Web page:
As companies remove products, industry sees more research on alternatives
By TIM HEARDEN
WATSONVILLE, Calif. -- Strawberry producers in the Golden State won't feel much of an impact from a fumigant maker's decision to cancel its product registration with the U.S. Environmental Protection Agency, an industry representative says.
Methyl iodide was pulled from the markets in California last March, and it was only used "in a small remote corner of one field," said Carolyn O'Donnell, spokeswoman for the California Strawberry Commission.
"Not everyone was embracing it right away," O'Donnell said. "Each grower has to look at their field location and regulations and consider what they're able to use."
Still, Arysta's decision Nov. 21 to remove all of its products from the U.S. market and end all sales permanently is another milepost in the road to an uncertain future for growers that have relied on methyl bromide, which is being phased out by the federal government.
Methyl iodide was seen as an alternative for controlling weeds and soil pathogens, to which the strawberry industry is especially vulnerable. The fumigant was cleared for use but pulled from the market amid criticism of the product from farmworkers and environmentalists.
Increasingly, industry insiders and University of California Cooperative Extension farm advisors believe strawberry operations in the Golden State will be fumigant-free within a few years, although they're not yet sure how to get there.
The phaseout of methyl bromide because of ozone depletion has led to intense research into alternatives. The state Department of Pesticide Regulation is working with the strawberry commission on a three-year, $500,000 project to explore production in materials other than soil.
The project will build on previous research that has looked at the potential for growing strawberries in substrate.
Steve Fennemore, a UC researcher based in Salinas, has been testing a tractor outfitted with a boiler to steam soil as an alternative to methyl bromide. Steam technology was being explored more than a century ago but was set aside when methyl bromide became a standard tool.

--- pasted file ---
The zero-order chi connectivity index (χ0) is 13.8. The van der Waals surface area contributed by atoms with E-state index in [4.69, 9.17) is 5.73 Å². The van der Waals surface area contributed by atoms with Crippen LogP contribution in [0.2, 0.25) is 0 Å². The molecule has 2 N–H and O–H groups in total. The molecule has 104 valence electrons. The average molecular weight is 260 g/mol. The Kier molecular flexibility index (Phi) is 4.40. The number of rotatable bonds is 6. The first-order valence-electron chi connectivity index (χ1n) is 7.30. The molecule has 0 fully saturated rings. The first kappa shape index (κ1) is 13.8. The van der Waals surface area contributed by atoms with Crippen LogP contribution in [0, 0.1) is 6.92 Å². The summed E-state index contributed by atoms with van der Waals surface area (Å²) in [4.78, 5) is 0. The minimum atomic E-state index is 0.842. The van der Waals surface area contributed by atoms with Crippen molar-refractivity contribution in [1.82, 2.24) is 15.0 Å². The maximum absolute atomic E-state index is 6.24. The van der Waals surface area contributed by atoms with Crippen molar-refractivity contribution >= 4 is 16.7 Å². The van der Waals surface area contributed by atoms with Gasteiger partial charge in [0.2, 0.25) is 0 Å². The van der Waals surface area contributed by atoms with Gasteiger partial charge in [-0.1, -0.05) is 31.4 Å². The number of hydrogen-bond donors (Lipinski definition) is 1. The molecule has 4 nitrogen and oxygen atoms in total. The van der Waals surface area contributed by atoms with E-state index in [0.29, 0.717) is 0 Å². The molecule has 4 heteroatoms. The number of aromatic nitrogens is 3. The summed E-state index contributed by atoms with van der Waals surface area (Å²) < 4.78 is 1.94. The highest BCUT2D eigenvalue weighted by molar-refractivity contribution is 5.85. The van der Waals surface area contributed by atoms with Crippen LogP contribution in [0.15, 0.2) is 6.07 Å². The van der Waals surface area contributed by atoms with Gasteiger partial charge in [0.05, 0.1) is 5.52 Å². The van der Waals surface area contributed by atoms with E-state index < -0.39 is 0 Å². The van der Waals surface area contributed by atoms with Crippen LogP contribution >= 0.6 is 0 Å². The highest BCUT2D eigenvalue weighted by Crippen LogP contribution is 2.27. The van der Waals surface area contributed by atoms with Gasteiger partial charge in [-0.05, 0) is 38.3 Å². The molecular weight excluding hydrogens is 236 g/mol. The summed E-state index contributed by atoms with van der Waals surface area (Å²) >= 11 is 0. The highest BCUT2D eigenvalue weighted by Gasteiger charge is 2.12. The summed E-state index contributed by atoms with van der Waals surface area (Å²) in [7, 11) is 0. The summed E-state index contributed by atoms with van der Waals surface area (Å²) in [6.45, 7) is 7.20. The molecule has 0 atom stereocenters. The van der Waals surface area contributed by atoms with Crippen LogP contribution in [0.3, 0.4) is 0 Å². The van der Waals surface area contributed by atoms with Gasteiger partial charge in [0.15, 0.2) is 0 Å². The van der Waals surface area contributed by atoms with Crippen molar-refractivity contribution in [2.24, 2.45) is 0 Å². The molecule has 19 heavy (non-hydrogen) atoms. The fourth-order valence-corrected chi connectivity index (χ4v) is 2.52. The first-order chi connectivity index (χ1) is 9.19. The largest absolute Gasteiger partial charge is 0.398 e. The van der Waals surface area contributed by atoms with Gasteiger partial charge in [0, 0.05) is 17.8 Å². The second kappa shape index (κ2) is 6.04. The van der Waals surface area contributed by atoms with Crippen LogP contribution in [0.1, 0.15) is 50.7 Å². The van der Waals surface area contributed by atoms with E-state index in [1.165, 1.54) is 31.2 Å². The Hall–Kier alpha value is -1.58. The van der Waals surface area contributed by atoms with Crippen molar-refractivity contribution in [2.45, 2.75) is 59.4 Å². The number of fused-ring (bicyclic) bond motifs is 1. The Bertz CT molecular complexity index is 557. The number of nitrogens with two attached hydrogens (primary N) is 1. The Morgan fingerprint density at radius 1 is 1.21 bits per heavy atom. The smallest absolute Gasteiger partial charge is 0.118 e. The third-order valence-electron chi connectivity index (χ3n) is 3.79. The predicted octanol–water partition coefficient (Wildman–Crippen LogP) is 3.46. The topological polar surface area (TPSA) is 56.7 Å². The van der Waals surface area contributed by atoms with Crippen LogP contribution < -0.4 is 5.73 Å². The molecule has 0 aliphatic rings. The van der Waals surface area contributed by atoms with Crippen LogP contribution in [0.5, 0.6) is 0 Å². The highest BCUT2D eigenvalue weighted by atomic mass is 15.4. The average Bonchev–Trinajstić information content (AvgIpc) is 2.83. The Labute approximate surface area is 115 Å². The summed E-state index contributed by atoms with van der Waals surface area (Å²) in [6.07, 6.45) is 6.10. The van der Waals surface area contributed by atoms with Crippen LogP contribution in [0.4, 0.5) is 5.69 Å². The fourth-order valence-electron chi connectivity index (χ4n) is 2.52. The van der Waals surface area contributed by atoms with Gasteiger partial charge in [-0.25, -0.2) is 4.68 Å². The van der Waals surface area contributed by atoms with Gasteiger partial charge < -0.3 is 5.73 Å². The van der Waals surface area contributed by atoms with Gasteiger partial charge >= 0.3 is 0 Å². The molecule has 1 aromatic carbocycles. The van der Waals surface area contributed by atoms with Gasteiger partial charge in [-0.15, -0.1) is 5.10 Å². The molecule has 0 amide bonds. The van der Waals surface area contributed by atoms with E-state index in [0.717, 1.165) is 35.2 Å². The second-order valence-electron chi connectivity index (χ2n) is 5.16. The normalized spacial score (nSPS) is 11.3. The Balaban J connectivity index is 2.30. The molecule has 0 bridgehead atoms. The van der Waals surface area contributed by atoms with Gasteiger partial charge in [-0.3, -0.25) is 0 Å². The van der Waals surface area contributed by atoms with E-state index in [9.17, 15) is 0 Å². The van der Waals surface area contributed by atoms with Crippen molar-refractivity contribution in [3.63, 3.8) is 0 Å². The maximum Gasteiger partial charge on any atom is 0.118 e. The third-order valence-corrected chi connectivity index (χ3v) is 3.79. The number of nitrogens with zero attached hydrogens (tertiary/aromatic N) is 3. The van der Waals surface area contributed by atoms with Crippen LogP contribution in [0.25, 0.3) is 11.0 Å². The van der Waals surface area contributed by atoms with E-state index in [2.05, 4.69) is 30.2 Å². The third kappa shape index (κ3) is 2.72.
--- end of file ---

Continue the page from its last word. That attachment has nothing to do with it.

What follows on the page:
Fennemore said earlier this year that "we're probably facing a future in California without fumigants." O'Donnell said the industry must find other effective ways of dealing with soil-borne diseases.
"Currently the most effective thing we have is fumigation, but in the long run we've seen regulations, one by one, weed out those tools," she said. "We're in the process of finding other tools that growers can put in their tool box to deal with soil-borne disease."
Despite the uncertainties, California's roughly 500 strawberry farms are on a pace to set another production record in 2012 after missing what would have been a sixth-straight record-breaking season last year.
O'Donnell attributes much of the increase in production to new varieties, some of which were bred to withstand soil disease. The Central Coast region also provides some of the best growing conditions in the world for strawberries, she said.
California produces 85 percent of the nation's strawberries.
They're picked year-round somewhere in the state, although the peak season is typically late spring and early summer, when roadside stands dot the countryside as major production centers in Oxnard, Santa Maria and Watsonville are at full steam.
California Strawberry Commission: www.calstrawberry.com